Dano's Austin is prissy and priggish to a fault, a grind who labors over every page of his script, hoping for a big payday that will secure his fortune for his wife and kids. His manner is so gentle that Casper Milquetoast might take a punch at him, just for the hell of it. Faced with another brotherly provocation, he seemingly counts to ten before conceding once again, in weary tones -- anything to avoid a conflict. This quavering approach yields to open-mouthed astonishment as Lee returns from a golf date with Saul bearing a complete set of clubs (a gift from his new producer) and a six-figure deal. It's at this point that Austin starts to develop wild-man tendencies of his own, finding release in booze and acting out his own latent hostility.

Except he doesn't, really: The first act of True West should be electric with tension, but here the current never sizzles. Hawke amuses, whether haltingly employing the hunt-and-peck method to knock out his Western epic or getting caught up in miles of typewriter ribbon; he also has an easy, insinuating way of making observations -- turning a word or two around in his mouth, speculatively, as if checking a tire for leaks -- that is supremely undermining to Austin and his writing. (Hawke appears to have worked on his vocal production, to good effect; he has lost the unpleasant rasp that marked his recent theatre roles, replacing it with a wider range of tones.) There's also a genuine glint of panic in his eye when he discovers that the writing game might be tougher than he initially imagined, and he frantically tries to enlist Austin's assistance. But his furies seem manufactured, lacking in real menace or the hint of violence. The actor never summons the primal rage needed to drive the action to the point of calamity.

Dano is even less successful, delivering an Austin who is overwhelmed by Lee in Act I and unable to reclaim lost ground in Act II when he fights back, capitalizing on Lee's panic, then spiraling down with him into a near-animal state as they attempt to make sense of that damned movie pitch. By this point, the kitchen counter is covered with toasters -- Austin has taken up thievery, if only to prove that he can match Lee in criminality -- the floor is cluttered with debris, and Lee, filthy and falling out of his clothing, is peeing on one of the now-dead plants. As written, it is a spectacular tableau of dissipation, but here it offers the spectacle of two actors hitting their marks yet failing to stir up a really nasty ruckus.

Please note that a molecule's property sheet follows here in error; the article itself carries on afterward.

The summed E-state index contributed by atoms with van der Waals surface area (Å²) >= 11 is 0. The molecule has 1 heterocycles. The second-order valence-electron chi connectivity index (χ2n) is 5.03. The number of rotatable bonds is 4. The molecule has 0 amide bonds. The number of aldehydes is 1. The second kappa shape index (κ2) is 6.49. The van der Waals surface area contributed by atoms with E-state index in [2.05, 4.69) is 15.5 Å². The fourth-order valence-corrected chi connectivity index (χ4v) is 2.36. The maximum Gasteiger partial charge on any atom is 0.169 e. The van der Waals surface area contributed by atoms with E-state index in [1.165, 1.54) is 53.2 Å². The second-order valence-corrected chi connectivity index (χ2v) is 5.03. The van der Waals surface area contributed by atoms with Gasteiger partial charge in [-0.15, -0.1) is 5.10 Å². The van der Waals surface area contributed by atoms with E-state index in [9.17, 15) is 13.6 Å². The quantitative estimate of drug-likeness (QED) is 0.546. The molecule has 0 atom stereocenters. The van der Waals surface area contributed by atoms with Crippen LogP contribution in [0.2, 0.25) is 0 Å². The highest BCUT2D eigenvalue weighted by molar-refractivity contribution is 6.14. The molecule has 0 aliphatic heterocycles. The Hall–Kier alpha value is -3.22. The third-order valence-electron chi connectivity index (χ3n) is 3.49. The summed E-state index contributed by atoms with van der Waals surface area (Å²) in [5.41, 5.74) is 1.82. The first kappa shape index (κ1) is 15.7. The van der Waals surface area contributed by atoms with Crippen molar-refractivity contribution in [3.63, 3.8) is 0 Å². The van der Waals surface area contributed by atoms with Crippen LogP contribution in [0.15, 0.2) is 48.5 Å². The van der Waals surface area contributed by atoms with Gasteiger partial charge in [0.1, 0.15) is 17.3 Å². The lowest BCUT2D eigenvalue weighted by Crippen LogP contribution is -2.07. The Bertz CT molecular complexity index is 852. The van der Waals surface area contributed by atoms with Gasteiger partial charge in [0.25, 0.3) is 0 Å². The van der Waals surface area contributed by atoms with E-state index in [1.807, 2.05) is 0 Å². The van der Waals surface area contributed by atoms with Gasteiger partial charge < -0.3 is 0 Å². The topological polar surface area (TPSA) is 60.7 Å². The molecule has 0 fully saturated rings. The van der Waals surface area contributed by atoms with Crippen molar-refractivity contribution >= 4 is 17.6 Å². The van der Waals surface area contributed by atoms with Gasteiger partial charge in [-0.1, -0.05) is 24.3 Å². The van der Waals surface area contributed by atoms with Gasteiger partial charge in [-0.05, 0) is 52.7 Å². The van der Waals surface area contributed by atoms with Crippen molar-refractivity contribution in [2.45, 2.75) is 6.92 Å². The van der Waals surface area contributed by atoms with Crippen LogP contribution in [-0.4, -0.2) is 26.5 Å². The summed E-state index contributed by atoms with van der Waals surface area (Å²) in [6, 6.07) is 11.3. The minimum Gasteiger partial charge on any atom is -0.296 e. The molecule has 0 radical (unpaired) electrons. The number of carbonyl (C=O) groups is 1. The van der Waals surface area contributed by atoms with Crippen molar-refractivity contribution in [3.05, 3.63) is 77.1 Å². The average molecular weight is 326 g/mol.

Macdonald's production has some solid touches. As Saul, Gary Wilmes, outfitted in a lime-green polo shirt and ghastly plaid golfing slacks -- the perfectly on-point costumes are by Kaye Voyce -- exudes insincerity like an excess application of Coppertone, betraying Austin in the languid tones of one ordering a Bloody Mary after tee time. Marylouise Burke, the mistress of the deadpan, nonplussed look, offers a delightful cameo as Austin and Lee's out-of-it mother, who returns from her trip to find her kitchen in a state of ruin. The kitchen, complete with collectible china, cherry-patterned wallpaper, and a view of the Hollywood Hills, is another success for set designer Mimi Lien. Lighting designer Jane Cox provides a number of distinct time-of-day looks that are replaced by a surreal approach that is well-suited to the climax. (Not everyone will enjoy the blinder cues delivered by the lights embedded in the set's picture frame.) Bray Poor uses such effects as birdsong, barking dogs, and children at play to suggest life outside the house; his original music cannily apes the style of spaghetti-western master Ennio Morricone.

Lien's set executes a coup de théâtre at the end that is seemingly meant to remind us that Shepard was making a comment on the poisonous effects of certain American myths in a changing society. Lee and Austin are the damaged offspring of an outlaw father, grinding out a meretricious Hollywood Western while sitting in a suburban home in a California that has been essentially paved over. These themes are there in Macdonald's production, but they aren't vigorously presented, thanks to a staging that has the right moves but lacks the necessary fury. For all the effort expended, this is a mild, mild West. -- David Barbour


(4 February 2019)